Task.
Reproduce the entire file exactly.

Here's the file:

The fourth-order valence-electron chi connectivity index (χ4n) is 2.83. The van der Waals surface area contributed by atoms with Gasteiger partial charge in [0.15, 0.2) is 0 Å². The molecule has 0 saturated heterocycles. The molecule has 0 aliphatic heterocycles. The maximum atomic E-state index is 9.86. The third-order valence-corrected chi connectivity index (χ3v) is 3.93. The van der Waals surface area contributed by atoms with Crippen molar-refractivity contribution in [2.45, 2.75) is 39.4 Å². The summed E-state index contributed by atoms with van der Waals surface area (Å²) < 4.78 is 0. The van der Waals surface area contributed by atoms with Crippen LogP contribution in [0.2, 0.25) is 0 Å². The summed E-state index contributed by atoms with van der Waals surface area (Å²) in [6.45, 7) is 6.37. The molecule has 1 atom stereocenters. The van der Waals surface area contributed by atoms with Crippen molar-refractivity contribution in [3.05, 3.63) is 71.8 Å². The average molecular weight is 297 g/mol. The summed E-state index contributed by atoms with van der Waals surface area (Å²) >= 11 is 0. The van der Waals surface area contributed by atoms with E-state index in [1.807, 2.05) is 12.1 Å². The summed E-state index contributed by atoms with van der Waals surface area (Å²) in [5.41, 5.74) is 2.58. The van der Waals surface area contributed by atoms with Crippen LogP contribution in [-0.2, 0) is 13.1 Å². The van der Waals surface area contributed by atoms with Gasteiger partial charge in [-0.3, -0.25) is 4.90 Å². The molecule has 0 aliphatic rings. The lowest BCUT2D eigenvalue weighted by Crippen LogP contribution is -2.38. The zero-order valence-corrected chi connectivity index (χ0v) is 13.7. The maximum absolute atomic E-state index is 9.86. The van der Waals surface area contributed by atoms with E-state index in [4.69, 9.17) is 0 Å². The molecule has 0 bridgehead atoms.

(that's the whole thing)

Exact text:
The fourth-order valence-electron chi connectivity index (χ4n) is 2.83. The van der Waals surface area contributed by atoms with Gasteiger partial charge in [0.15, 0.2) is 0 Å². The molecule has 0 saturated heterocycles. The molecule has 0 aliphatic heterocycles. The maximum atomic E-state index is 9.86. The third-order valence-corrected chi connectivity index (χ3v) is 3.93. The van der Waals surface area contributed by atoms with Crippen molar-refractivity contribution in [2.45, 2.75) is 39.4 Å². The summed E-state index contributed by atoms with van der Waals surface area (Å²) < 4.78 is 0. The van der Waals surface area contributed by atoms with Crippen LogP contribution in [0.2, 0.25) is 0 Å². The summed E-state index contributed by atoms with van der Waals surface area (Å²) in [6.45, 7) is 6.37. The molecule has 1 atom stereocenters. The van der Waals surface area contributed by atoms with Crippen molar-refractivity contribution in [3.05, 3.63) is 71.8 Å². The average molecular weight is 297 g/mol. The summed E-state index contributed by atoms with van der Waals surface area (Å²) >= 11 is 0. The van der Waals surface area contributed by atoms with E-state index in [1.807, 2.05) is 12.1 Å². The summed E-state index contributed by atoms with van der Waals surface area (Å²) in [5.41, 5.74) is 2.58. The van der Waals surface area contributed by atoms with Crippen LogP contribution in [-0.2, 0) is 13.1 Å². The van der Waals surface area contributed by atoms with Gasteiger partial charge in [-0.3, -0.25) is 4.90 Å². The molecule has 0 aliphatic rings. The lowest BCUT2D eigenvalue weighted by Crippen LogP contribution is -2.38. The zero-order valence-corrected chi connectivity index (χ0v) is 13.7. The maximum absolute atomic E-state index is 9.86. The van der Waals surface area contributed by atoms with E-state index in [4.69, 9.17) is 0 Å². The molecule has 0 bridgehead atoms.